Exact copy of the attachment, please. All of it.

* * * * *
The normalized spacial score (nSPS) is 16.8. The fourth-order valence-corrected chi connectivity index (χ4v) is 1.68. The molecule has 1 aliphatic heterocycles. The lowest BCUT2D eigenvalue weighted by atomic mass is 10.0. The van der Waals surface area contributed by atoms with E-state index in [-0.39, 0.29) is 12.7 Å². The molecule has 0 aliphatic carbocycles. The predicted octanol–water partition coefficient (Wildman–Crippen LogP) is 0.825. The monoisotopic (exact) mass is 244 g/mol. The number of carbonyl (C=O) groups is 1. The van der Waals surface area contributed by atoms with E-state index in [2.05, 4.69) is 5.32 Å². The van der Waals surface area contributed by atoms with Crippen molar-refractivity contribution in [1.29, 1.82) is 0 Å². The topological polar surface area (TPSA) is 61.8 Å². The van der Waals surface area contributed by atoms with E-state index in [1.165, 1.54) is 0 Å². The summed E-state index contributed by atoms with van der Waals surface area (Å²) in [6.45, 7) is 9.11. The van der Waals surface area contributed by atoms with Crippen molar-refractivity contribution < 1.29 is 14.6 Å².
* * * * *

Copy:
The normalized spacial score (nSPS) is 16.8. The fourth-order valence-corrected chi connectivity index (χ4v) is 1.68. The molecule has 1 aliphatic heterocycles. The lowest BCUT2D eigenvalue weighted by atomic mass is 10.0. The van der Waals surface area contributed by atoms with E-state index in [-0.39, 0.29) is 12.7 Å². The molecule has 0 aliphatic carbocycles. The predicted octanol–water partition coefficient (Wildman–Crippen LogP) is 0.825. The monoisotopic (exact) mass is 244 g/mol. The number of carbonyl (C=O) groups is 1. The van der Waals surface area contributed by atoms with E-state index in [2.05, 4.69) is 5.32 Å². The van der Waals surface area contributed by atoms with Crippen molar-refractivity contribution in [1.29, 1.82) is 0 Å². The topological polar surface area (TPSA) is 61.8 Å². The van der Waals surface area contributed by atoms with E-state index in [1.165, 1.54) is 0 Å². The summed E-state index contributed by atoms with van der Waals surface area (Å²) in [6.45, 7) is 9.11. The van der Waals surface area contributed by atoms with Crippen molar-refractivity contribution < 1.29 is 14.6 Å².